Slingshots at a dealer near you

I went to my favorite motorcycle dealership, Clinton County Motorsports, to wish friends a “Merry Christmas.” And, I was hoping to see the new Polaris Slingshot. And there it was, right inside the door surrounded by display material enough to fill a Christmas stocking and then some.


Immediately, the vehicle strikes you as awesome sexy, like something Batman would be driving. It’s nearly 79 inches wide—wider than my Highlander. Wider than a Corvette, according to Jason, one of the sales people.



There’s a trick to getting into it. The steep sides and cavernous foot wells, make for an interesting entry and exit, which would definitely be easier for someone who is regularly practicing Yoga. It will take longer for “old guys.” The key is to slide the seat all the way back and step in with both feet before sitting down and sliding the seat forward to reach the controls. A reverse procedure will get you out.

According to Brad Copsey, CCM sales manager, they have sold or taken deposits on seven units. Four are on the road and three are with deposits including this one on the floor. It’s starting off as a hot seller.

Also on the floor, a 2015 Suzuki V-Strom 650. Now, that’s more my style.


My wife asked me what I wanted for Christmas. I haven’t said anything yet! Smile

See you on the highway.


6 Replies to “Slingshots at a dealer near you”

  1. The Slingshot looks very cool, but if I managed to get in, I would probably need assistance exiting.

    The VStrom looks to be more appropriate for an old guy like me :o)

  2. That looks pretty wild — but I’m wondering what’s it for? A new take on a convertible, or a strategy to lower the center of gravity of a motorcycle?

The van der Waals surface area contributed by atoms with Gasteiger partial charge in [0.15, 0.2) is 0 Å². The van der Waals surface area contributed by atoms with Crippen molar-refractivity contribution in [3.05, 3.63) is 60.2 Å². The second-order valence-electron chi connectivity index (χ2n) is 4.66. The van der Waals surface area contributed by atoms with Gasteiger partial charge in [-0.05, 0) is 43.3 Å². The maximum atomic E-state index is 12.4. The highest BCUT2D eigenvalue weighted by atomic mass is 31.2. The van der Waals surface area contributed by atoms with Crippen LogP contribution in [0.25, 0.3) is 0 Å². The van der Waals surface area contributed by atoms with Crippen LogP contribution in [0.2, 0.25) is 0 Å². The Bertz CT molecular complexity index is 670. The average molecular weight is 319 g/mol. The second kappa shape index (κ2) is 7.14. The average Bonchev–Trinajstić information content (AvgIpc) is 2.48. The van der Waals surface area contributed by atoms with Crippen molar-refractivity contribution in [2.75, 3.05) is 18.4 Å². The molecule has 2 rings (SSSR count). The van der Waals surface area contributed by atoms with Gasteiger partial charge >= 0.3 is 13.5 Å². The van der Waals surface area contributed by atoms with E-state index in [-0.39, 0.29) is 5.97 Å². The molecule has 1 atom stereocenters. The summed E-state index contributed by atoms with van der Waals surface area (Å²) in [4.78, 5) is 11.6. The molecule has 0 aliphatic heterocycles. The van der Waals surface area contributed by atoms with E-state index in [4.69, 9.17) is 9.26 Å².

3. Allan, it’s very sexy looking, and HP to weight means very powerful. But, is it practical? This model, according to CCM, is $24,000. The loaded version is more. In a state that requires helmets, one is needed to drive this three-wheeled roadster. A Mazda Miata MX-5 starts at $23,970, comes with soft or hard tops, has four wheels instead of three, and requires no helmet, unless you’re on the race track. 🙂

  4. likin’ the less is more

    re: slingshot. I’m thinking “three wheeled go-cart” and idea doesn’t appeal, but if it sells product, good on them. me, I’d as soon get a mini-cooper with a sun roof – same thing, just slightly more framing about my head

    re: v-strom. KLR driver right now, you may have seen me around Wilmington – big guy, black helmet, reflective highway vest, black KLR, two Pelican cases with Kalashikov Kitty stickers. but someone who’s opinion I really trust was bending my ear on why I really should take a serious look at the v-strom. and he had multiple good points. think I could handle a 650 adventure, but only after armoring up that silly exposed muffler and oil filter area.

  5. Alan, that’s a fairly good mental picture of the Slingshot: a “three-wheeled go-cart.” But, it’s gonna have a lot more power.

    If you have scrolled through this web site, you have probably noticed that I am riding both a V-Strom and a KLR. Both great bikes. I believe the V-Strom is the better bike, but the KLR is so fun to ride, and better on rougher and unpaved roads. I would not buy the V-Strom Adventure model which comes with the crash bars, bash plate and panniers. I would buy the standard and accessorize it with after market products. My V-Strom 650 has SW Motech engine guards and bash plate–less expensive than the Suzuki accessories. And, I prefer the Givi bags. –Brent

  6. re: slingshot, co-worker of mine saw them refilling it at gas station at 68/71 and was talking about how ‘bad’ he thought it was. Maybe he’s one of the one who put it on reserve! I’m just missing that excitement gene though.

    re:v-strom, I would go the buy-the-basic and farkle it up from there, if I got a ‘V. Did that with my KLR, but I’m sticking with my low-rent Pelican cases panniers. Did buy HT SU racks, but built custom mounts – having a MIG welder and plasma cutter does that for you. (grin) Otherwise, I can’t afford most of the luggage solutions.

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